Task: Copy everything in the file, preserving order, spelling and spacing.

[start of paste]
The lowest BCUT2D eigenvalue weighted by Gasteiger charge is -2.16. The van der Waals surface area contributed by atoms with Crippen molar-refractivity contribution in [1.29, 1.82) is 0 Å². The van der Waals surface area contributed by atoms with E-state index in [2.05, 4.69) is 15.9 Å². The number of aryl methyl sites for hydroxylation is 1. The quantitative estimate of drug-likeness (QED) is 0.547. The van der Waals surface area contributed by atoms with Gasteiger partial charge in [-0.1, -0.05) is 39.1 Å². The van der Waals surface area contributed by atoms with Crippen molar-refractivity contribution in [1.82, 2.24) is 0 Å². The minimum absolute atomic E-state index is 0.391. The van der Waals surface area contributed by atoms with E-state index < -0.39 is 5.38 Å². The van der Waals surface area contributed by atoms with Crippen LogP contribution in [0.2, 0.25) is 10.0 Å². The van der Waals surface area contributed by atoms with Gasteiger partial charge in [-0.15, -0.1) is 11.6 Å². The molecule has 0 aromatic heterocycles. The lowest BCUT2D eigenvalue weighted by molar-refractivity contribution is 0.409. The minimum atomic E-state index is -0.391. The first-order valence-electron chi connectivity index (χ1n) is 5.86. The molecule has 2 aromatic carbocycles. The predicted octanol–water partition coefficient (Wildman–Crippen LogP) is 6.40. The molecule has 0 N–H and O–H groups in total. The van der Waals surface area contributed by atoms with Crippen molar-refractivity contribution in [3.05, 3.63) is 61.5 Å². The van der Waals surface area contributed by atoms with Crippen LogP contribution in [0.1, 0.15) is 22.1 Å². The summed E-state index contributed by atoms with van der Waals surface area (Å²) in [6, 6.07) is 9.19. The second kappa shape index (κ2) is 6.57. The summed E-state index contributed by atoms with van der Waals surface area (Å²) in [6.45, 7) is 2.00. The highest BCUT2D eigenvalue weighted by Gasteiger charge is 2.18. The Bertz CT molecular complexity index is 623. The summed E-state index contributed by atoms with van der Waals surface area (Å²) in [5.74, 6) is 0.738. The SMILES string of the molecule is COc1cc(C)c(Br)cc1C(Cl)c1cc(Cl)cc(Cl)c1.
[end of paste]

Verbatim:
The lowest BCUT2D eigenvalue weighted by Gasteiger charge is -2.16. The van der Waals surface area contributed by atoms with Crippen molar-refractivity contribution in [1.29, 1.82) is 0 Å². The van der Waals surface area contributed by atoms with E-state index in [2.05, 4.69) is 15.9 Å². The number of aryl methyl sites for hydroxylation is 1. The quantitative estimate of drug-likeness (QED) is 0.547. The van der Waals surface area contributed by atoms with Gasteiger partial charge in [-0.1, -0.05) is 39.1 Å². The van der Waals surface area contributed by atoms with Crippen molar-refractivity contribution in [1.82, 2.24) is 0 Å². The minimum absolute atomic E-state index is 0.391. The van der Waals surface area contributed by atoms with E-state index < -0.39 is 5.38 Å². The van der Waals surface area contributed by atoms with Crippen LogP contribution in [0.2, 0.25) is 10.0 Å². The van der Waals surface area contributed by atoms with Gasteiger partial charge in [-0.15, -0.1) is 11.6 Å². The molecule has 0 aromatic heterocycles. The lowest BCUT2D eigenvalue weighted by molar-refractivity contribution is 0.409. The minimum atomic E-state index is -0.391. The first-order valence-electron chi connectivity index (χ1n) is 5.86. The molecule has 2 aromatic carbocycles. The predicted octanol–water partition coefficient (Wildman–Crippen LogP) is 6.40. The molecule has 0 N–H and O–H groups in total. The van der Waals surface area contributed by atoms with Crippen molar-refractivity contribution in [3.05, 3.63) is 61.5 Å². The van der Waals surface area contributed by atoms with Crippen LogP contribution in [0.1, 0.15) is 22.1 Å². The summed E-state index contributed by atoms with van der Waals surface area (Å²) in [6, 6.07) is 9.19. The second kappa shape index (κ2) is 6.57. The summed E-state index contributed by atoms with van der Waals surface area (Å²) in [6.45, 7) is 2.00. The highest BCUT2D eigenvalue weighted by Gasteiger charge is 2.18. The Bertz CT molecular complexity index is 623. The summed E-state index contributed by atoms with van der Waals surface area (Å²) in [5.74, 6) is 0.738. The SMILES string of the molecule is COc1cc(C)c(Br)cc1C(Cl)c1cc(Cl)cc(Cl)c1.